About this report:
The amount of corn and distillers grains (DDGS) in poultry diets is primarily determined by assessing the cost of providing essential nutrients and energy relative to other ingredients. With the de-oiling process in the production of distillers grains being common-place, use of DDGS will more likely depend on the provision of protein (amino acids) and less as a source of energy. The amino acid content of corn-derived protein is not well balanced for animal feeding. In a poultry diet, the main amino acid deficiencies in corn are corrected through the use of other protein sources (soybean meal, canola meal, etc.) and supplemental amino acids (lysine, methionine and threonine). Other supplemental amino acids (tryptophan and valine) are available commercially and could be used to balance amino acids in poultry diets containing a high amount of corn coproducts if such a need can be demonstrated. However, arginine is often limiting for growth as well and is not commercially available for use in poultry diets.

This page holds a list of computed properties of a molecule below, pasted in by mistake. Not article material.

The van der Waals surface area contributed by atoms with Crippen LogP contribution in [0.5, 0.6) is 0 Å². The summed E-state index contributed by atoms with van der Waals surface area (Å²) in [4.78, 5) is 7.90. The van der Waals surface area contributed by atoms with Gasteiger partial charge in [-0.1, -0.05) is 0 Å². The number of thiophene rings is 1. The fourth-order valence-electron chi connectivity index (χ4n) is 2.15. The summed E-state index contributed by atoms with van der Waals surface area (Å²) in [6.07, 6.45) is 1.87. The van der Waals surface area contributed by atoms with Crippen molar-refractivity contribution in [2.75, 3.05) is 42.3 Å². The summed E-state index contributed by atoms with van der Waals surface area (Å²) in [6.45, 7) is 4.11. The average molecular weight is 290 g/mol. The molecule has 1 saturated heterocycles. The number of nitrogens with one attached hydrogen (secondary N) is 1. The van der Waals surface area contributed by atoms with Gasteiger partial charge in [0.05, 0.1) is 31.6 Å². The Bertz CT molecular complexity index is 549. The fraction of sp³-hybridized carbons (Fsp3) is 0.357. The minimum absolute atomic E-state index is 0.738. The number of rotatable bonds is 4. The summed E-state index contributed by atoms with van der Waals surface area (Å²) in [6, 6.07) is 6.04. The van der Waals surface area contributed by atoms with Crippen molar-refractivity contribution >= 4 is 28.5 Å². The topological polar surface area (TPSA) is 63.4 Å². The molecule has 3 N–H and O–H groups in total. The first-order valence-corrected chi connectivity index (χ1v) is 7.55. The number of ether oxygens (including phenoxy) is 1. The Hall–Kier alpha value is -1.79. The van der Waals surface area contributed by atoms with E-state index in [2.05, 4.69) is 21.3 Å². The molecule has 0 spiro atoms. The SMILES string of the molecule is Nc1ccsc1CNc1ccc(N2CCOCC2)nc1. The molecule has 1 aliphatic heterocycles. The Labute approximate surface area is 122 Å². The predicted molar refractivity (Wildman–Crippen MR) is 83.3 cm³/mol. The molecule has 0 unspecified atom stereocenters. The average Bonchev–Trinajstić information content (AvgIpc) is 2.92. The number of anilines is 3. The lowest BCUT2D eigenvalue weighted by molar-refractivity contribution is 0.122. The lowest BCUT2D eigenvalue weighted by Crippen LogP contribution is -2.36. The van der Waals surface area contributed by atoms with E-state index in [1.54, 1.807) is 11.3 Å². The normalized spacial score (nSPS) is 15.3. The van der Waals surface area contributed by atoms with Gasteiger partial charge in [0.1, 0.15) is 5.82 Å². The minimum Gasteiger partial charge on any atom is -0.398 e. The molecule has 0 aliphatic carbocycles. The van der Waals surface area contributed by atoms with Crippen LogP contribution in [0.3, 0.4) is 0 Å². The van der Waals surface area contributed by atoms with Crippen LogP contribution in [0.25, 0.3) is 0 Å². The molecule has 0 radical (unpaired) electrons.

The overall objective was to determine if supplemental tryptophan and valine can be utilized in market turkey diets with a significant amount of corn protein present without causing a decline in performance.
The amino acids arginine and tryptophan where found to be co-limiting in poult starter diets with 20% DDGS. In grower type diets with 20% DDGS, valine appears to be limiting along with arginine and tryptophan. Utilization of commercially available supplemental valine and tryptophan in diets high in corn protein is limited by a lack of a commercially available arginine and potentially isoleucine. Dried distillers grains with solubles was found to decrease diet cost per ton of feed and to decrease cost per unit of gain in grower hen turkeys under the different cost scenarios explored in this report.
More research needs to be conducted to learn more of the inter-relationships of amino acids for turkey. While this study emphasized valine and tryptophan supplementation, isoleucine could also be potentially limiting in reduced protein diets.
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